This means, among other things, that libertarians must form and maintain organizations not only to promote their broad principles...but to promote these principles in special fields…. We need not fear that too many of these specialized organizations will be formed. The real danger is the opposite.
None of this apparatus existed in 1968. But today it is happening, and not just at state-based think tanks. In academia, economists, historians, and philosophers are teaching all over the country. They no longer think of themselves as a tiny embattled minority, but rather a genuine alternative to the mainstream. And it is happening in business too. In the essay linked above, Hazlitt regrets how business is too timid to defend itself. That is not as true now as it was then.
Hold Your Head High
Some libertarians are so down in the mouth, so cynical, so convinced of the downward trajectory of history, that they have become addicted to their own defeatism.Too often, I’ve heard libertarians despair about the task before them. I’ve even heard people putting down the organizations that are actually working toward the good, treating them as useless nonprofits. This is a ridiculous attitude. What we have now is a real infrastructure of resistance. It is doing great work right now.
It’s actually strange, if you think about it. Some libertarians are so down in the mouth, so cynical, so convinced of the downward trajectory of history, that they have become addicted to their own defeatism. Depression is their drug. They can’t even recognize the victories all around them. (For that matter, they can’t even celebrate when, for example, the top of the Libertarian Party ticket is polling higher than any third party in a quarter of a century; on the contrary, many have used their networks to disparage that too!)
But given all these organizations, you ask, where is our freedom? You might consider all the unseen good these organizations are doing. Every day, they are actually preventing what would otherwise be the expansion of government at a huge and breakneck speed. That is the first task: to stop things from getting worse. And they are also working to improve life by pushing back against the pro-government onslaught, actually reversing regulations and taxes and violations of human rights. No, there is no utopia on the horizon, but we are making progress.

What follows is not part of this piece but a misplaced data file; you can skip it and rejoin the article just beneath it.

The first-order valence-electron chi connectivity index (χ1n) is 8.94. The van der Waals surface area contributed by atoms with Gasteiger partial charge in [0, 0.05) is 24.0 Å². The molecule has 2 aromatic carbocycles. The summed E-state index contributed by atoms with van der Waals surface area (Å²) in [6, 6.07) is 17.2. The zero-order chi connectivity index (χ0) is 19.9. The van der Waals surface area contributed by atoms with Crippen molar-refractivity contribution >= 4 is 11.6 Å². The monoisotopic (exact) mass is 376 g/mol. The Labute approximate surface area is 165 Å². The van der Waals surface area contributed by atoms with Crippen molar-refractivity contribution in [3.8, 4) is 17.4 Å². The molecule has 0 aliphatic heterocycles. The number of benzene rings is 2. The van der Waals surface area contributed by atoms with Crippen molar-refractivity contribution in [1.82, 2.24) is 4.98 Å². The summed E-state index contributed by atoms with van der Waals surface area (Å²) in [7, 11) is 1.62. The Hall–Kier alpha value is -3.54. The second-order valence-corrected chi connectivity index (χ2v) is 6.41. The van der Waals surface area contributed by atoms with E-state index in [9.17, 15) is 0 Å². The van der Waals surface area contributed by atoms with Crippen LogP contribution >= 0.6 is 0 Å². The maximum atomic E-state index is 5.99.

Cheers to the Donors!
What if this machinery of freedom had existed in the 1930s?And let me add a final tribute here to the extraordinary donors who are making this possible. Sadly, there is no real commercial marketplace for freedom advocacy. It comes about through people willing to donate to support the cause. And they do so in the interest of the highest ideals. There are always other things to do with your money, but donating to support the cause of freedom itself requires a special level of insight, dedication, and commitment. Without these contributions, none of this infrastructure could exist.
What if this machinery of freedom had existed in the 1930s? The 1960s? The 1970s? Might history have turned out differently? Might the calamity of statism on the march been set back a bit or even reversed? It is entirely possible. But back in the day, we didn’t have much aside from a few think tanks and a handful of scholars. Now we have a real, powerful, and growing network in place. That’s absolutely thrilling.
And let me emphasize again: the people I’ve met at this event are idealists, but idealists with a strategy in mind. They are experts in their chosen fields. They are prepared to enter the fray, get their hands dirty, and do the hard work of showing that freedom works better than imposition. And it is working, every day, and more and more each year.
As Hazlitt says, the danger is not that we have too many organizations and experts but quite the reverse. As he persuasively argues, it is not enough that we be right. It is not enough to congratulate yourself in your knowledge that public policy is on the wrong track. It is not enough just to be content that you understand the difference between right and wrong. To make a difference requires that we meet the advocates of statism where they live and work and make a case for the contrary.
This takes hard work, dedication, sophistication, detailed knowledge, and expertise in communication. Since 1968, the freedom movement has grown up. It is a lovely thing to see.